Scientist controls colleague's hand in first human brain-to-brain interface

University of Washington researcher Rajesh Rao sends a brain signal to Andrea Stocco via the Internet, causing Stocco's right hand to move on a keyboard.

University of Washington researcher Rajesh Rao, left, plays a computer game with his mind, while across campus, researcher Andrea Stocco wears a magnetic stimulation coil over the left motor cortex region of his brain. University of Washington

The telepathic cyborg lives, sort of. University of Washington scientists Rajesh Rao and Andrea Stocco claim that they are the first to demonstrate human brain-to-brain communication. Rao sent a signal into a Stocco's brain via the Internet that caused him to move his right hand. Brain-to-brain communication has previously been demonstrated between rats and from humans to rats.

"The experiment is a proof in concept. We have tech to reverse engineer the brain signal and transmit it from one brain to another via computer," said Chantel Prat, an assistant professor of psychology who worked on the project.

In a press release, the experiment was described as follows:

The team had a Skype connection set up so the two labs could coordinate, though neither Rao nor Stocco could see the Skype screens. Rao looked at a computer screen and played a simple video game with his mind. When he was supposed to fire a cannon at a target, he imagined moving his right hand (being careful not to actually move his hand), causing a cursor to hit the "fire" button. Almost instantaneously, Stocco, who wore noise-canceling earbuds and wasn't looking at a computer screen, involuntarily moved his right index finger to push the space bar on the keyboard in front of him, as if firing the cannon. Stocco compared the feeling of his hand moving involuntarily to that of a nervous tic.

The mind-meld between the researchers wasn't seamless. Rao spent time training his mind, with feedback from the computer, to emit the brainwave for moving the right hand so that it could be detected by the computer. "The intention can be as detectable as the movement itself," Prat said. "Brain-computer interfaces have been capturing this with increasing accuracy over the last decade."

When the software sees the right signal it is sent via the Internet to a computer connected to a transcranial magnetic stimulation device, which is positioned on the exact spot of the brain that controls the right hand. "It uses simple physics," Prat said. "When the magnetic field changes, it induces an electrical current, so a signal is sent through the cortex of the brain and excites the neurons, simulating what happens naturally."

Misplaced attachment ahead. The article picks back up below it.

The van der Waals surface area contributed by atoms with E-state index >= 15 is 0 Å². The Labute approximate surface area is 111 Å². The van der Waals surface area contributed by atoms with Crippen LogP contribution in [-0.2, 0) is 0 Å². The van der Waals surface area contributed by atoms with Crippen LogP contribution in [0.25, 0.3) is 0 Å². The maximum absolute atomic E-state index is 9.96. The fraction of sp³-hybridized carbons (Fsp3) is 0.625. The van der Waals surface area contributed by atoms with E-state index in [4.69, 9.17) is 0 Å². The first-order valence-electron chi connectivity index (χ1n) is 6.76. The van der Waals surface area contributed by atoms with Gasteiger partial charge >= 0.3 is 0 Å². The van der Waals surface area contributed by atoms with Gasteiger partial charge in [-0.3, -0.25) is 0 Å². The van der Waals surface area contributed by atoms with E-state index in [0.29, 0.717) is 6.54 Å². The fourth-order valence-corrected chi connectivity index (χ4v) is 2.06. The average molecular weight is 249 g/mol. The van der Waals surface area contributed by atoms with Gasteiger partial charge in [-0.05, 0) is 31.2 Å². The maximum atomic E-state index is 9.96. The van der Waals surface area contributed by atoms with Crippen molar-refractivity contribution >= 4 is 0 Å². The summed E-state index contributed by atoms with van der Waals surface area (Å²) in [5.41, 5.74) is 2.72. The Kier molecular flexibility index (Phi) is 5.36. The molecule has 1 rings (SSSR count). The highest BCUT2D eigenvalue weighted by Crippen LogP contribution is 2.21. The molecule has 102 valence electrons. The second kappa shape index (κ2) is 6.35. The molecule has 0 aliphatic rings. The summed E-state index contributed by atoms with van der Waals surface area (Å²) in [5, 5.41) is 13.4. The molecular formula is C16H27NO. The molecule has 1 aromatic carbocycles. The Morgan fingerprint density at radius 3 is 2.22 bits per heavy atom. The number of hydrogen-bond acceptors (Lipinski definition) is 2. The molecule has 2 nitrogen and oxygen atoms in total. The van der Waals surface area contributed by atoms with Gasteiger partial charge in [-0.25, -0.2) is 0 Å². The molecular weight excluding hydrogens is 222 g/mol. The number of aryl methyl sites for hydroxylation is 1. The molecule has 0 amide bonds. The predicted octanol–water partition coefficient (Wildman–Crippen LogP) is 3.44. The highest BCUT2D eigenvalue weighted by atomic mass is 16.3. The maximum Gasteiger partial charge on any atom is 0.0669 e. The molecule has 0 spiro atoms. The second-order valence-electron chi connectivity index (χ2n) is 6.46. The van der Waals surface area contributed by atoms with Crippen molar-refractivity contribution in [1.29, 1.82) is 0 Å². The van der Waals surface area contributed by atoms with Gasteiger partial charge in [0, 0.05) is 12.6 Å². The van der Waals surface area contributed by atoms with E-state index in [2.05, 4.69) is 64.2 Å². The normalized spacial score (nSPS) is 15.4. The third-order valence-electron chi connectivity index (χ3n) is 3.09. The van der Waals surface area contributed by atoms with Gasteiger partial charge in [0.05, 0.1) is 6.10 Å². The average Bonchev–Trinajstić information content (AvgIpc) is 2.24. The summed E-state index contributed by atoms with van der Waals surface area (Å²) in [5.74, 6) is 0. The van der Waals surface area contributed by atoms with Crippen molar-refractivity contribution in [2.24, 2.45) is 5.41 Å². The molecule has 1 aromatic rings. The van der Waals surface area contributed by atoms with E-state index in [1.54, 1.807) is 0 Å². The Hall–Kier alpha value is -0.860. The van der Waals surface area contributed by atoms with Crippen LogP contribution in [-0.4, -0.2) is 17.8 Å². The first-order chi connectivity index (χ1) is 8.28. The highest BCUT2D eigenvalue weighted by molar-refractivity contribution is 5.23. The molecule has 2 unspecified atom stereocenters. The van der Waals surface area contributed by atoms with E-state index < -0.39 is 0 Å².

The schematic diagram shows how the brainwave signal was transferred from one brain to another. University of Washington

Where does human brain-to-brain communication go from this simple experiment? "It's very much a first step, but it shows what is possible," Prat said.

"Right now the only way to transfer information from one brain to another is with words," she said. With advances in computer science and neuroscience, people could eventually perform complicated tasks, such as flying an airplane, and dancing the tango, by transferring information in a noninvasive way from one brain to another. "You can imagine all complex motor skills, which are difficult to verbalize, are just chains of procedures," Prat said.

More complex cognitive skills, such as understanding algebra and physics could also benefit from the technology. "Ultimately, it's important education and training, especially when knowledge cannot be easily translatable into words." she said.

Prat noted that some people might be nervous about this technology being used to control minds against their will. "The signal is being transmitted remotely through the Internet, but the humans are connected to physical equipment and must be trained to create the right signals. There is no way to control minds without their willingness," Prat said.

At least for now, your mind is safe, but who knows where technology leads.

 

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